September 23, 2013
Your Brain Knows The Difference Between Real Sugar And Substitutes
Brett Smith for redOrbit.com - Your Universe Online
While your tongue may be fooled into mistaking an artificial sweetener for real sugar, your brain knows the difference, according to new research published in The Journal of Physiology.
"The consumption of high-calorie beverages is a major contributor to weight gain and obesity, even after the introduction of artificial sweeteners to the market,” said Ivan de Araujo, who led the study at Yale University School of Medicine. “We believe that the discovery is important because it shows how physiological states may impact on our choices between sugars and sweeteners.”
"Specifically, it implies that humans frequently ingesting low-calorie sweet products in a state of hunger or exhaustion may be more likely to 'relapse' and choose high calorie alternatives in the future,” he added.
In the study, researchers looked at a particular brain signal that is necessary for determining the selection between sugars and sweeteners. This signal modulates dopamine levels – part of the brain’s reward pathway – and only occurs when sugar is metabolized into a form usable as cellular fuel.
The scientists put laboratory mice through a combination of behavioral tests involving various sweeteners and sugars while monitoring chemical responses in their brains for reward signaling. The team said their findings regarding the signaling response differences are likely to be found in humans as well.
"According to the data, when we apply substances that interfere with a critical step of the 'sugar-to-energy pathway', the interest of the animals in consuming artificial sweetener decreases significantly, along with important reductions in brain dopamine levels,” de Araujo said.
"This is verified by the fact that when hungry mice – who thus have low sugar levels – are given a choice between artificial sweeteners and sugars, they are more likely to completely switch their preferences towards sugars even if the artificial sweetener is much sweeter than the sugar solution,” he added.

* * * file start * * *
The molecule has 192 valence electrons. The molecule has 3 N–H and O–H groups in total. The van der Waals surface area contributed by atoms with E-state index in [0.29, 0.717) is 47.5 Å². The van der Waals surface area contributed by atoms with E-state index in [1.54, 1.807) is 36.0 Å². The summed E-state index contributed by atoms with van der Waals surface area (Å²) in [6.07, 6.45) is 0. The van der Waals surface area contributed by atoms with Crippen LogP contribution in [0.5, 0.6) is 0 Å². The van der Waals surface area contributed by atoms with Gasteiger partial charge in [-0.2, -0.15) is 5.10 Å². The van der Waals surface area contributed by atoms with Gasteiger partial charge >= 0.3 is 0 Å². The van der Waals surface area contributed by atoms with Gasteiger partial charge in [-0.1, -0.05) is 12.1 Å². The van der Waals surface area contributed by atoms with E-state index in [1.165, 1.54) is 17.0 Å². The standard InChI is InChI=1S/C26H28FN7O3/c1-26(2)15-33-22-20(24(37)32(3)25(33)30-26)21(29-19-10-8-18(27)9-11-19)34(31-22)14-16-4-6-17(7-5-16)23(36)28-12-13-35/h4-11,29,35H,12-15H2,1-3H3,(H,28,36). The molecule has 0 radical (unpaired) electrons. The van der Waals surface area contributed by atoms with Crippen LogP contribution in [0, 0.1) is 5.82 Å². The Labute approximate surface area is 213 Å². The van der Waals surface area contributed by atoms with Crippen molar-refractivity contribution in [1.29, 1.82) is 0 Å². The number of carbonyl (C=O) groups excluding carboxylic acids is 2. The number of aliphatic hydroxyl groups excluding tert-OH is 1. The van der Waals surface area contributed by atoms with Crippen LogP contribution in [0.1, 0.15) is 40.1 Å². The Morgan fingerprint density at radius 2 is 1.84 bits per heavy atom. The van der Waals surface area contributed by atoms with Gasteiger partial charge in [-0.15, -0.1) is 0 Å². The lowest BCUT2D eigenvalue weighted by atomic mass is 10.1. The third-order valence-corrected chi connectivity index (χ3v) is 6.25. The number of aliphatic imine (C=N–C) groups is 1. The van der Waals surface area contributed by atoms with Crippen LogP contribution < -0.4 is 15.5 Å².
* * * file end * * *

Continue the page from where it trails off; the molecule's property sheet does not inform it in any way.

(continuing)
"The results suggest that a 'happy medium' could be a solution; combining sweeteners with minimal amounts of sugar so that energy metabolism doesn't drop, while caloric intake is kept to a minimum,” de Araujo concluded.
Dietary impact aside, some people say they simply prefer the taste of artificially-sweetened, or diet, soda to sugar-sweetened soda and a new study published last week in the journal Gastroenterology found that carbonation can play a role in masking the distinct flavors of each type.
“The presence of carbonation produced an overall decrease in the neural processing of sweetness-related signals, especially from sucrose,” the study authors wrote. “CO2 reduced the neural processing of sucrose more than that of artificial sweeteners. These findings might be relevant to dietary interventions that include non-caloric beverages, whereas the combination of CO2 and sucrose might increase consumption of sucrose.”
“This study proves that the right combination of carbonation and artificial sweeteners can leave the sweet taste of diet drinks indistinguishable from normal drinks,” said study author Rosario Cuomo, an associate professor in the department of clinical medicine and surgery at Federico II University in Naples, Italy.
“Tricking the brain about the type of sweet could be advantageous to weight loss – it facilitates the consumption of low-calorie drinks because their taste is perceived as pleasant as the sugary, calorie-laden drink.”